But can your subject of the act be included into Badiou’s Truth-evental subject? As we know, there are four affects that signal a human being’s entry into an event: terror, justice, anxiety and courage. These are meant to be categories of subject-effects, as well as processes. They are not tied to generic truth procedures, but are generated around any event-generated truth.

How precisely does psychoanalysis fit into the affects related for the evental subject? Badiou limits the evental subject to four affects corresponding to the truth-event subject: happiness (love) enthusiasm (politics) joy (science) pleasure (art).

For the evental subject, the affects function like feedback loops drawing the subject more into each truth procedure, associated with event fidelity create and reinforce aspects of heroism.

The death drive is relegated to the human animal, but is the truth-evental subject somehow outside of death drive? Or does this go too far?

Might the difference here be between the precise positioning of the master signifier for you vs. Badiou?

What is this difference between the role of the master signifier in suturing a new political order?

My final question on emancipatory political engagement is not answered by Žižek, but here it is nonetheless. He does go over much of this in his lecture regardless.


On the question of interpassivity and political engagement: Lacan famously said in Television that, when it comes to changing capitalism: “I only remark that I cannot seriously do it, because in denouncing it I reinforce it, I normalize it, that is, I perfect it” (255).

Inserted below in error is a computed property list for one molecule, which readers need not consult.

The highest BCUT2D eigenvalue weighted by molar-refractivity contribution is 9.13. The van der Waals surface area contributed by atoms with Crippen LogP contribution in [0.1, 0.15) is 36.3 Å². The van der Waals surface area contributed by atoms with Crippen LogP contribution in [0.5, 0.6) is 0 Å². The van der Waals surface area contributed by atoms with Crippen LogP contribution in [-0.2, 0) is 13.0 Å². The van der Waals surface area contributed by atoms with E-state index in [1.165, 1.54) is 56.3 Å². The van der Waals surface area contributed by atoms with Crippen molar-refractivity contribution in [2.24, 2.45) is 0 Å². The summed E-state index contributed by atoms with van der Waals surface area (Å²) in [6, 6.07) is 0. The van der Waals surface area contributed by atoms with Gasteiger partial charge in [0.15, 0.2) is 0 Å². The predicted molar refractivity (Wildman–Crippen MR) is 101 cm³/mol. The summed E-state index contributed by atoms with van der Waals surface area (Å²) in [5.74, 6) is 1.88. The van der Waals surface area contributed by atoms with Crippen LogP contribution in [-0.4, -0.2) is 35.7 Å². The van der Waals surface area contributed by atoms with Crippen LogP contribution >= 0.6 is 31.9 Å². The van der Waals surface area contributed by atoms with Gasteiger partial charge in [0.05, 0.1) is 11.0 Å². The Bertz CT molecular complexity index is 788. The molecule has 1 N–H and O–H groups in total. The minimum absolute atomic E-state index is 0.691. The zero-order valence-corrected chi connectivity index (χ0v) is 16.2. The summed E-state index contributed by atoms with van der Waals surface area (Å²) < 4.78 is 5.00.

The problem, it seems to me, is that of differentiating between interpassive acts against the big Other and authentic acts becomes difficult to differentiate specifically in today’s political climate in the west, what Badiou calls an “atonal world devoid of passages”. In today’s political space, how might pre-evental human beings still caught within the relational matrices of the state be brave enough to wager investing their faith in an incredibly uncertain prospect for potential change that has yet to actually transpire.

Against the Foucaldian – Agambenian notion of resisting the dispotif, you argue that we must promote modalities for thinking and acting that present ruptures to the dispotifs and not merely resistances (994).

You have also claimed that, “One cannot ever be sure in advance of what appears (within the register and the space of visibility of the ruling ideology) as a “minor” measure will not set in motion a process that will lead to the radical (evental) transformation of the whole field” (Žižek, Badiou: Notes on an ongoing project, Pg. 5).

So the political suspension of the ethical seems to imply that all acts are gambles that is supported on the fact that big Other is weak.

But as we know For Badiou, forcing must happen after the event, for them to truly emerge, they must emerge mysteriously. “The future anterior is the real political time” (58) as Badiou points out in his discussion of ethics at the end of Logics of Worlds:

“What corrupts a subject is the process of treating as a possible consequence of an event what is in fact is not a consequence. In brief, it’s a matter of logical arrogance. For there’s no reason why the intensity of existence should be identical to the totality of the world” (350).

So how might we resolve this lack of clarity for action and avoid what Badiou refers to as the risk of emancipatory acts, which are merely nihilistic strikes at an imaginary opponent?